And one common idea in big tech is that Google’s process is easier than Facebook’s. But you can see here: it really depends. After all, this person accepted the L4 role at Facebook because the compensation package was bigger than the role at Google for L6.”
Long story short: it’s complicated. That’s exactly why we wrote this guide: to demystify the differences, to decouple the 6-headed monster, and to demonstrate how to attack each head, one at a time.
This is the ultimate insider’s guide to tech interviews at FAANG. However, even with all the insider info in the world, if you’re not prepared for technical interviews, you will fail, so we’d be remiss if we didn’t share some useful insights about practice to help you on your journey. Yes, we know we’re a practice platform, and, look, you don’t have to practice with us. But you should practice! Here’s why.
Three different startups with robust data sets on software engineering interviews found eerily similar data points about what happens after you do five technical interviews. I worked at all three companies and saw this data myself.
Mind you, these datasets were quite different: Triplebyte skewed towards folks with nontraditional backgrounds, interviewing.io inclined towards senior backend engineers, and Pathrise was mainly junior engineers. Despite that, the number five emerged across these data sets, and it’s clear that something happens after you complete five technical interviews. We can’t explain what yet. But the data is screaming in all caps: there is a there there. One more anecdotal point: these five interviews should ideally mimic the real thing as much as possible. For instance, if you want a FAANG job, but your five interviews are with startups that don’t ask algorithmic questions, you won’t get as much value. The more your practice can simulate the real game, the better.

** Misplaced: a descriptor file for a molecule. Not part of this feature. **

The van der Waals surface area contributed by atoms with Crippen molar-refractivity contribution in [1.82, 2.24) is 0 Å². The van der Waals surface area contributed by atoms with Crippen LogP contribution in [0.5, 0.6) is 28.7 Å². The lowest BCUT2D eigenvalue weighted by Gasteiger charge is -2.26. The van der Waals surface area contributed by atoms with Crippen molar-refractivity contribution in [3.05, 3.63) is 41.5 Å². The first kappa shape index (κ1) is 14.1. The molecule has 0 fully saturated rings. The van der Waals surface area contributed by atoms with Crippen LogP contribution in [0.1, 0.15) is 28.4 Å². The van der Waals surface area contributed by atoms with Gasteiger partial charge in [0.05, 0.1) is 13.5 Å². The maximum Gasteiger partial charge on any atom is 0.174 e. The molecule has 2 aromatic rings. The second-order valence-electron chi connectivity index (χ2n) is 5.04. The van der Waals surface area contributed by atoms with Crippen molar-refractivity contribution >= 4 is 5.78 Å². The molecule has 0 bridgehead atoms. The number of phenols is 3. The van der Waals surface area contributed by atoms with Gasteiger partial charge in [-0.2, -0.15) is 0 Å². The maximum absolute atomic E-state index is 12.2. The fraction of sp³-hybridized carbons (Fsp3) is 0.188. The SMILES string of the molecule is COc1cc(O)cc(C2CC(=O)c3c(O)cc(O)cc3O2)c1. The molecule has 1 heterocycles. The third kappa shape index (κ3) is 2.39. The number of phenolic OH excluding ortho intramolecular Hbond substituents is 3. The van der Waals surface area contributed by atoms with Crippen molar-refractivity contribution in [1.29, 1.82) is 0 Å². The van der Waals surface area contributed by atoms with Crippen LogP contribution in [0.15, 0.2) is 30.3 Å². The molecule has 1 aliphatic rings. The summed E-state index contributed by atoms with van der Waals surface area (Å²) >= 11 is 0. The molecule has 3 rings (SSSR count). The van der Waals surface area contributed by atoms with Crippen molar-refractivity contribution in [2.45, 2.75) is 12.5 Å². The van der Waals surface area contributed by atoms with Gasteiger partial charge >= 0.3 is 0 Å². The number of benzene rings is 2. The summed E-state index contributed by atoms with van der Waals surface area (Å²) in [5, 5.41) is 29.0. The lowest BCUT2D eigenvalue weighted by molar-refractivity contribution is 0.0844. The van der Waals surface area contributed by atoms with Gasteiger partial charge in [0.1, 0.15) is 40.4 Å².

If you’re unprepared for a FAANG interview, ask to reschedule. Not rescheduling is the number one mistake we see our users make! Getting an interview tomorrow (as opposed to 1-3 months from tomorrow) is, in most cases, no different to the company… but very different to you – if you fail, you might get frozen out for months. In the rare cases where rescheduling could hurt your chances because it’s a specific role for a specific team, your recruiter will tell you that. Either way, there’s no harm in asking.
Recruiter calls don’t differ much from FAANG company to FAANG company, so we decided to put everything about what to expect in a recruiter call in one place. If a recruiter call ever meaningfully deviates from this format, we’ll mention it. Otherwise, expect that it doesn’t.
A recruiter call is the first step of almost every process. In this call, a recruiter will ask you about your past experience, your salary expectations, and why you’re interested in that particular company. They will also ask you about your timeline (how soon you expect to accept an offer), how far along you are with other companies, whether you have outstanding offers, and so on.
In this call, it’s important to be able to succinctly talk about your past few positions, your major contributions at those positions (what did you do individually versus what did your team do) and their impact on the business. Remember that most recruiters don’t have a technical background and they’re not software developers, so it’s important to be able to describe your technical contributions in clear layman’s terms.
It’s also really important, at this stage, not to reveal your salary expectations, your salary history, or where you are in the process with other companies. We wrote a detailed post about salary negotiation that lays out exactly what to say when recruiters pressure you to name the first number. Just don’t do it – when you give out information this early in the process, you’re painting future you into a corner.
This section will give you a feel for how these companies’ processes differ. For now, don’t worry about how that translates into interview prep – we’ll cover that later when we describe how to prepare for each company.
Take a look at the chart below. In it, we rank the FAANGs on their “Chaos Score”. The more points a company has, the more chaotic they are.